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"Your presence is my present"

If you have kids, then you also have invitations to other kid's birthday parties.

The two go hand in hand, particularly if the kids are in school of any sort. And you have probably planned a few birthday parties for your own kids, too.

As a parent, you have sat down and decided who to invite with input from your excited child, when it should be, and the all important where it should be. The truly brave are those people who invite the children into their own home. The rest of us shell out money for a place that will let 18 preschoolers run wild.

Then there is the all important gift aspect.

So let's just set the record straight once and for all.

1. All of our kids have way too much "stuff."

2. None of us want to appear greedy.

3. None of us wants our kids to grow up with a "gimme" attitude.

The above three rules apply to nearly everyone I know who has played host a child's birthday party.

Given this, it is probably not a surprise that parents still resort to feeling it necessary to write on the invitations, "no presents please."

Pet peeve? This would be mine.

Yes, I know you don't want to appear greedy, that you want to teach your child there is more to life than gifts and that your child probably has way too many toys already. (Just like my kids do.)

But... you just can't go to a party empty-handed. People LIKE buying gifts for children. And by allowing us to bring a gift you are assisting me in teaching my child about generosity and how to choose an appropriate gift for his friend. My son (as with most children) loves to carry a gift into a party. He clamors for the child to open his gift.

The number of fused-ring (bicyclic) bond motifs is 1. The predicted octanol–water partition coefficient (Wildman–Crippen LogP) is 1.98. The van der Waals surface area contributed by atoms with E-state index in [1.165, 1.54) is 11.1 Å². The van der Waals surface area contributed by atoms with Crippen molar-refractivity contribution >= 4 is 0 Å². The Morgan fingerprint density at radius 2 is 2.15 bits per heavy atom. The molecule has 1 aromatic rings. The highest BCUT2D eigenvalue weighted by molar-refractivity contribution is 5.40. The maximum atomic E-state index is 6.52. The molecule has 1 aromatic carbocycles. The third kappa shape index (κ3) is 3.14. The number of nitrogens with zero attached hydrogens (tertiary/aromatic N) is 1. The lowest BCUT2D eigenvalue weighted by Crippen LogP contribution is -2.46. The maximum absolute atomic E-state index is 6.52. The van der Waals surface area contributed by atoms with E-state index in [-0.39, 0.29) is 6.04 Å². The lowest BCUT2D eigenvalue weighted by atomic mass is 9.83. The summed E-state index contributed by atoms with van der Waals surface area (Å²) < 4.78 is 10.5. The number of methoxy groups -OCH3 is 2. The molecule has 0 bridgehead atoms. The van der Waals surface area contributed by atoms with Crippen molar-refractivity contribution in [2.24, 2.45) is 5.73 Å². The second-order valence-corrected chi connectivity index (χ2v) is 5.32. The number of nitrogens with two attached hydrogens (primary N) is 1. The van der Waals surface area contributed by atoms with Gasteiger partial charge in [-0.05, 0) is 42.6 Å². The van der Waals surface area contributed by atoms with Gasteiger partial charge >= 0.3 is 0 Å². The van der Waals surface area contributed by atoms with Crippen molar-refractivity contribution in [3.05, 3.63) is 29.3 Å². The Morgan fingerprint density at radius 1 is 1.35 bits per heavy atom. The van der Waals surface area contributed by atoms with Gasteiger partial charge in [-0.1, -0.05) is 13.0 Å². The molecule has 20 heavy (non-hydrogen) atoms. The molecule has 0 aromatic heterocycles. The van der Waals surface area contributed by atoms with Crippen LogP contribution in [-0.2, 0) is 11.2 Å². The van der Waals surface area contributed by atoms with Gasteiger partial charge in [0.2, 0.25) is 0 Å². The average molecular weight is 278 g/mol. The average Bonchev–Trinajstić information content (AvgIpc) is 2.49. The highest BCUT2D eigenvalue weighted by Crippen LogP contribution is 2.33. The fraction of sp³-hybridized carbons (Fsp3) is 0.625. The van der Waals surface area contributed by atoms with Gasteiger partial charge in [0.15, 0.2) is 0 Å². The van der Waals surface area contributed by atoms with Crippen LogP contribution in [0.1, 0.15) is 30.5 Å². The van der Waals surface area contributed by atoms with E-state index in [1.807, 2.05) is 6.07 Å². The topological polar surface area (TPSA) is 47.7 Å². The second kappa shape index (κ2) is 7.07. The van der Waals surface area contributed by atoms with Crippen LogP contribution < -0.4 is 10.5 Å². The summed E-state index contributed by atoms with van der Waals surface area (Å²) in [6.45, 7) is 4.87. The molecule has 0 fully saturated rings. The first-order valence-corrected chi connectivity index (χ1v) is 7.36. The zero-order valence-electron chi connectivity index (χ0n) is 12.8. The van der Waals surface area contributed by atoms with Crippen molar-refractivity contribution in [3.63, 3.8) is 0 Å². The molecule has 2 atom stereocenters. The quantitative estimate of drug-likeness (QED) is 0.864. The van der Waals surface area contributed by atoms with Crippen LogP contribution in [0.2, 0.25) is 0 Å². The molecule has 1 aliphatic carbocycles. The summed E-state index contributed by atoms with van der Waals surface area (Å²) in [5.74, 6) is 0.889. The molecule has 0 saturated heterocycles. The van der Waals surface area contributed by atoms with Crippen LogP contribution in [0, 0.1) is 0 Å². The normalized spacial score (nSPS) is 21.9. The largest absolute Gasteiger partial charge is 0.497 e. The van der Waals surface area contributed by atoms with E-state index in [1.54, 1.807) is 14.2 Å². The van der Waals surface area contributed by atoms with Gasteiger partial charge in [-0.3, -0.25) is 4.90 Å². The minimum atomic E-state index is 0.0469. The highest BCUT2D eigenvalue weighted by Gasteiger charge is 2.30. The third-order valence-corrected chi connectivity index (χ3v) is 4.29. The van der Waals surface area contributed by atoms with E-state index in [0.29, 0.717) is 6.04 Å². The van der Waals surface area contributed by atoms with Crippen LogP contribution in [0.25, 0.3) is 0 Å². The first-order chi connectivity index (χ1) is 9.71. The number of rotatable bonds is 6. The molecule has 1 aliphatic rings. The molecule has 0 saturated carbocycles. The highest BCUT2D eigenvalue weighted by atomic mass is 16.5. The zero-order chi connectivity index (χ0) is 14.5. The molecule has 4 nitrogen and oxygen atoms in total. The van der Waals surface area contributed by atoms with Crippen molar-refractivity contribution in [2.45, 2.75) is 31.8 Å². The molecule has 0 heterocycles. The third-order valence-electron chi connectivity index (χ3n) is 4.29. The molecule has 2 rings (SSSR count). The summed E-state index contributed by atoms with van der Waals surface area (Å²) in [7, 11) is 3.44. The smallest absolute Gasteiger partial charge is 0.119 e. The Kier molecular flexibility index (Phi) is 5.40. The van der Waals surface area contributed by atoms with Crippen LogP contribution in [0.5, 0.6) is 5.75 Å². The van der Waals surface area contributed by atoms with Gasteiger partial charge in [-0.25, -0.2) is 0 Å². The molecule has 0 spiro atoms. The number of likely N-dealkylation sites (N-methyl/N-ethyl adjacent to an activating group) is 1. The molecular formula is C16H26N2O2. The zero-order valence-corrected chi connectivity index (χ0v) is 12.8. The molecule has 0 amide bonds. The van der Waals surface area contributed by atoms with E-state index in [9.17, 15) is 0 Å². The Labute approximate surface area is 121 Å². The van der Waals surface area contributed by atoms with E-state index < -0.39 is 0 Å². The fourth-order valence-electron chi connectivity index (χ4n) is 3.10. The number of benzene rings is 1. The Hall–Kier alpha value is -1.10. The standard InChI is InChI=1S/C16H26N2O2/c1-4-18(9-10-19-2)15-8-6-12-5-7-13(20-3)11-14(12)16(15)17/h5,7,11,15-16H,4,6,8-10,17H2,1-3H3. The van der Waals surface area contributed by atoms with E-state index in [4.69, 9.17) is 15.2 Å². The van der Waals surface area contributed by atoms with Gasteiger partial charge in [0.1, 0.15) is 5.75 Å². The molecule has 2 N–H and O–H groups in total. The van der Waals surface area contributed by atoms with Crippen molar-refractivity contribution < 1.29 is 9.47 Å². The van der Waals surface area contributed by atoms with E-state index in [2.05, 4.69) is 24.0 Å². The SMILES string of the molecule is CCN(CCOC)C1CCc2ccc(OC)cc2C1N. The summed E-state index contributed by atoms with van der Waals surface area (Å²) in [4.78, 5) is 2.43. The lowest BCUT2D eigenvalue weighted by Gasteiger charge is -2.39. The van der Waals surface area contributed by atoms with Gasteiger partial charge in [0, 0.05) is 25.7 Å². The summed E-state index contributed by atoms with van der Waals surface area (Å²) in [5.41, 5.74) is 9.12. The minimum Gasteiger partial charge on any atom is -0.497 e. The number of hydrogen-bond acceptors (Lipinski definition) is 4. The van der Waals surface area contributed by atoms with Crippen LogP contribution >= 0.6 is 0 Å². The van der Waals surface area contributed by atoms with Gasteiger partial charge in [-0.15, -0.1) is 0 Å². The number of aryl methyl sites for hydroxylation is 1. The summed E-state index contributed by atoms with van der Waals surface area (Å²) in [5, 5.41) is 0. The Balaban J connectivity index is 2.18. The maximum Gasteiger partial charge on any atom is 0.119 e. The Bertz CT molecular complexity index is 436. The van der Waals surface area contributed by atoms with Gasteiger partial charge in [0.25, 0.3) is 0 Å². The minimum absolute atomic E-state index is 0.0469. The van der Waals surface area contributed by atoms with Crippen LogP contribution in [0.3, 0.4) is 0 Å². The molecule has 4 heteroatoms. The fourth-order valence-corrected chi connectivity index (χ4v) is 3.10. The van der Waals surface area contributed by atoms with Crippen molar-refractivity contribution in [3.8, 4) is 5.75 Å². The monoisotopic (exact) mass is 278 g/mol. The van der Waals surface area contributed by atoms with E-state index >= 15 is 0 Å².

Teaching giving and generosity is every bit as important as teaching a child to accept a gift graciously and say thank you.

Etiquette says you should never write "no presents please" because you are indicating that a gift was warranted for the occasion. Sure, I buy this... but let's not forget about how uncomfortable people are when they follow the rules and show up empty-handed while half the other parents ignored the request and brought a gift anyways.

Or how about putting the parents on the spot to explain to your child why they could bring a birthday gift to Andrew's party but not to Jack's party.

The gray area falls in gift "exchanges." Dubbed so because gifts are brought, but every child leaves with a gift. I never used to have a problem with this until recently at one of these my son saw a child open the gift he brought (apparently my son didn't get the "exchange" part I tried to impart) and cried, "Hey, that boy opened the gift I brought for 'David.' Mommy, he is taking 'David's' toy away!"

Yes, I explained that we, too, were taking a gift away that someone else had brought. Little AB told me, "but it isn't my birthday." See, we had just gone over the whole "you only get presents on your birthday" thing a few weeks before when it was my daughter's birthday.

I have found myself sitting on the fence with the gift exchange practice. Good idea when communicated on the invitation so I can prepare my child for the exchange. Bad idea when a child opens something completely inappropriate to their age or gender.

Or he opens his exchange gift to find the nicest toy in the room, leaving you feeling uncomfortable about what to do next?

Pry the thing from his fingers and hand to the birthday boy — sure to cause a scene.

Or sneak out quietly... taking the gift you had told your child to put on their wish list for next year.